The Pharisees were stumped because Jews were to honor and be obedient to their parents in accordance with the ten commandments, so a father could not give his son a superior title, such as master or lord. Furthermore, the Lord anointed ancient Hebrew kings to serve in their positions,[9] so no other earthly person would be greater. The only way for King David to call his descendant his superior while adhering to Jewish law, therefore, is if “my Lord” is the Lord and Almighty God.

[1] Numerous New Testament verses align with its message, such as those in Matthew 26:64, Mark 10:37, 12:36, 14:62, 16:19, Luke 20:42, 22:69, Acts 2:34, 7:55, Romans 8:34, Colossians 3:1, Hebrews 1:3, 1:13, 8:1,10:12, 12:2, Ephesians 1:20, and 1 Peter 3:22.

[2] Matthew 22:43-45

[3] In Hebrews 7, we learn more about Melchizedek. His name means “king of righteousness” and “king of Salem” means “king of peace.”

[4] Salem was a city in Canaan, which later became Jerusalem.

[5] Some have argued that “Adonai” in this passage is “Adoni,” which only refers to a non-deity lord or master. However, as Dr. James White (a Biblical theologian) has pointed out, “Adoni” first appears in the Masoretic texts, which were written between 500 and 900 years after the New Testament. “Adoni” does not appear in the Psalms in the Qumran (~200 B.C.) or the Septuagint (or Greek translation) (~250 B.C.).

[6] 1 Samuel 28:8; 26:17; 29:8; 2 Samuel 3:21

[7] 2 Kings 2:19

[8] Other relevant passages: Daniel 9, Malachi 3:1, Isaiah 61:1; Psalm 82:8, Luke 4:18, and Acts 10:38.

[9] 1 Samuel 24:8

14 Replies to ““The LORD Said to My Lord” – Psalm 110, Melchizedek, Yahweh, Adonai, and Adoni”

  1. Excellent analysis! Love this study. Very well done and researched. Glad to see you reference Michael Brown.

    This says it: “The only way for King David to call his descendant his superior while adhering to Jewish law, therefore, is if “my Lord” is the Lord and Almighty God.”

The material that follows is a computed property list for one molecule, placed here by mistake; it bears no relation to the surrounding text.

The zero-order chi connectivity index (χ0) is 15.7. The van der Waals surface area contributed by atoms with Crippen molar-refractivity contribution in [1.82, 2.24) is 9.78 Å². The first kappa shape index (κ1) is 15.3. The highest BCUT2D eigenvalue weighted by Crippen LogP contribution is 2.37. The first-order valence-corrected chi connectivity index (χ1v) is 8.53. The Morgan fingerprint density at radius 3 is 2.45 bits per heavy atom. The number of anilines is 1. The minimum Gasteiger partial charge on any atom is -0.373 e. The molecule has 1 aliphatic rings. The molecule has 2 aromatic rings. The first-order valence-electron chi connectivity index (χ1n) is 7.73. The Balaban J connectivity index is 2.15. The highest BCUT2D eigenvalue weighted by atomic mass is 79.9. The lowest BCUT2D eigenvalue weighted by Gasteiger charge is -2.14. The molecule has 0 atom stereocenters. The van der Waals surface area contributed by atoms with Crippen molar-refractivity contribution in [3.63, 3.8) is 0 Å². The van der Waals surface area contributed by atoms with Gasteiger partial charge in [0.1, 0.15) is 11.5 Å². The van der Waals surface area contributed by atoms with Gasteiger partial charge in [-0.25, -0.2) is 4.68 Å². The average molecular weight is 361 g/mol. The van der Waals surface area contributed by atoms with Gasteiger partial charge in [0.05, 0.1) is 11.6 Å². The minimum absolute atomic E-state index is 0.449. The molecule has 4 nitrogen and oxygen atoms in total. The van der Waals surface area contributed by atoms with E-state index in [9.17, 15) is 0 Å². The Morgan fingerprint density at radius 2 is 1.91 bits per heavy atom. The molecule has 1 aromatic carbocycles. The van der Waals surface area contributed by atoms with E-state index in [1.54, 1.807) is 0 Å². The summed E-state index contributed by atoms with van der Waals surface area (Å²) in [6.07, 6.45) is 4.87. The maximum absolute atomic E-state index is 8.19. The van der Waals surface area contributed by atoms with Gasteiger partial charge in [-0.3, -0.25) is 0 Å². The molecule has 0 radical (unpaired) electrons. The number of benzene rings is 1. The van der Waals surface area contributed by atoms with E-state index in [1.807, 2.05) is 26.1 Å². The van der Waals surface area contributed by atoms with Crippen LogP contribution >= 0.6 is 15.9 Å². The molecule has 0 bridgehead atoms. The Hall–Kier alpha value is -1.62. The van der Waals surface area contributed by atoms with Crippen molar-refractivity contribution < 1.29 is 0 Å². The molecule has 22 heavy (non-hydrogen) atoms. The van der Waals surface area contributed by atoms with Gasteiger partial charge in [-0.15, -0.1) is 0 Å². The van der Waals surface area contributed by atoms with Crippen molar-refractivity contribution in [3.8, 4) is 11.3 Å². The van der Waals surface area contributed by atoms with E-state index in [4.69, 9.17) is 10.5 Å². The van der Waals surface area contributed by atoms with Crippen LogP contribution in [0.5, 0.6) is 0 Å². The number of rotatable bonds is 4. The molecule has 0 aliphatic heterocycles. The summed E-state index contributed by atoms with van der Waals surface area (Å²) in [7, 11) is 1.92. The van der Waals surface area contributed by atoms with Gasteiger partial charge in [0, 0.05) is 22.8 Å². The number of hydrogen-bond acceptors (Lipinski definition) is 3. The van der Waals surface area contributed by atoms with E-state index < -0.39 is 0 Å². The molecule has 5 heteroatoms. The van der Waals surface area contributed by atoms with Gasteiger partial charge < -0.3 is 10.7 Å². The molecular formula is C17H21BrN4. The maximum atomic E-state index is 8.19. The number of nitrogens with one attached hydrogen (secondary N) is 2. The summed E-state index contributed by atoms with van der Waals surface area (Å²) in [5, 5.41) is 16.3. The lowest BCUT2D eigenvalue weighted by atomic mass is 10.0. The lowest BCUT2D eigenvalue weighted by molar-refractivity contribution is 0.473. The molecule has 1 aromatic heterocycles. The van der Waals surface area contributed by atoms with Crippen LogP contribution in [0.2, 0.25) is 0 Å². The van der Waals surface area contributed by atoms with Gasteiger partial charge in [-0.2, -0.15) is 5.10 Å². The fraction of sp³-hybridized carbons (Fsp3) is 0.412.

Liked by 1 person

  2. Terrible analysis. SJ Thomason clearly does not understand Hebrew, nor the culture and context of Ps 110, and she is completely ill equipped to handle the manuscript tradition for this passage. Moreover, James White’s laughable argument about the consonantal Hebrew text is easily debunked by a more careful treatment of the Dead Sea Scrolls, which actually illustrate that Hebrew scribes were grappling with the distinction between אֲדֹנִי and אֲדֹנָי long before the creation of the Masoretic text.


      1. That is a huge problem with this entire argument that Thomason is making: there is no preserved copy of this Psalm in the Dead Sea Scrolls. It is an argument from silence, since the earliest, most reliable copies of the passage align with the pronunciation in the MT. Moreover, there are several instances from the DSS which demonstrate rather clearly that scribes were using various other means to distinguish between אֲדֹנִי and אֲדֹנָי—sometimes they replace אֲדֹנָי with יהוה; sometimes they lengthen the word with the vowel-letter waw.

        The natural reading of the psalm is as part of an enthronement ritual for the Judean king, spoken by a royal official like a court prophet, and predicting victory and righteous rule for the newly installed monarch. EVERY element of the psalm conforms neatly to this reading.


      2. Kipp: I think you’re confusing my work on Psalm 22 (which the DSS does provide evidence) with Psalm 110 (which we don’t have evidence). You are also ignoring the LXX translations and the NT references to same.


  3. I am ignoring nothing. The LXX translation is unhelpful for gauging the Hebrew text of Ps 110:1. Just because the Greek translators chose not to distinguish אֲדֹנִי and אֲדֹנָי that does not mean that all Jews followed suit. Moreover, apart from what the LXX translators were doing the meaning and usage of the psalm in its original context does not align with the NT interpretation, nor with your poor analysis above.

    Your “work” on Ps 22 is another matter, which is not supported by the DSS in the way you think it is. Here is a link to the photograph of the fragment in question: can you even identify where the problematic word from v.17 is located?



    1. I’m not focused on v. 17. It’s v. 16 that’s the issue and the translation of “pierced/dug” or “like a lion.”


      1. That is because you are reading the English. In the Hebrew the word כארי is in v. 17.

        So, what is your assessment of the photograph? How do you read the passage in question?


  4. Besides, you should be focused on the entire psalm in both cases. Ps 22 and Ps 110 need to be carefully read in their entirety.